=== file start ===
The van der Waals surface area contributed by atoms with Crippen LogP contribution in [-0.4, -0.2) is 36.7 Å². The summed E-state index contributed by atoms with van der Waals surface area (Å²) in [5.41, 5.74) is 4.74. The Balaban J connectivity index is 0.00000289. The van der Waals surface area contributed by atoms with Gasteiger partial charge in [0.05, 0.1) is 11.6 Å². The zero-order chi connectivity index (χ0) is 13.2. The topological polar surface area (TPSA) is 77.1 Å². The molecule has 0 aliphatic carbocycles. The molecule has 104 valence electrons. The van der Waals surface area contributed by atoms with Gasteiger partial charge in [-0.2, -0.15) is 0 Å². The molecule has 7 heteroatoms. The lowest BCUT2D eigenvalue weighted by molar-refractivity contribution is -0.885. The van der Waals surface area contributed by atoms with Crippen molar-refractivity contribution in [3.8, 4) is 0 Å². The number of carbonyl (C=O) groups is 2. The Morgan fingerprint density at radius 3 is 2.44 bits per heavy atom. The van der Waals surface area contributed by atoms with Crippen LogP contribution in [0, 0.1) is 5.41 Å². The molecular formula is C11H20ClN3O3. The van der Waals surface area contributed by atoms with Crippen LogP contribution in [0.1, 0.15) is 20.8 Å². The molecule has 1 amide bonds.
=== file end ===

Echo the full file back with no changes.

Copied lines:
The van der Waals surface area contributed by atoms with Crippen LogP contribution in [-0.4, -0.2) is 36.7 Å². The summed E-state index contributed by atoms with van der Waals surface area (Å²) in [5.41, 5.74) is 4.74. The Balaban J connectivity index is 0.00000289. The van der Waals surface area contributed by atoms with Gasteiger partial charge in [0.05, 0.1) is 11.6 Å². The zero-order chi connectivity index (χ0) is 13.2. The topological polar surface area (TPSA) is 77.1 Å². The molecule has 0 aliphatic carbocycles. The molecule has 104 valence electrons. The van der Waals surface area contributed by atoms with Gasteiger partial charge in [-0.2, -0.15) is 0 Å². The molecule has 7 heteroatoms. The lowest BCUT2D eigenvalue weighted by molar-refractivity contribution is -0.885. The van der Waals surface area contributed by atoms with Crippen molar-refractivity contribution in [3.8, 4) is 0 Å². The number of carbonyl (C=O) groups is 2. The Morgan fingerprint density at radius 3 is 2.44 bits per heavy atom. The van der Waals surface area contributed by atoms with Crippen LogP contribution in [0, 0.1) is 5.41 Å². The molecular formula is C11H20ClN3O3. The van der Waals surface area contributed by atoms with Crippen LogP contribution in [0.1, 0.15) is 20.8 Å². The molecule has 1 amide bonds.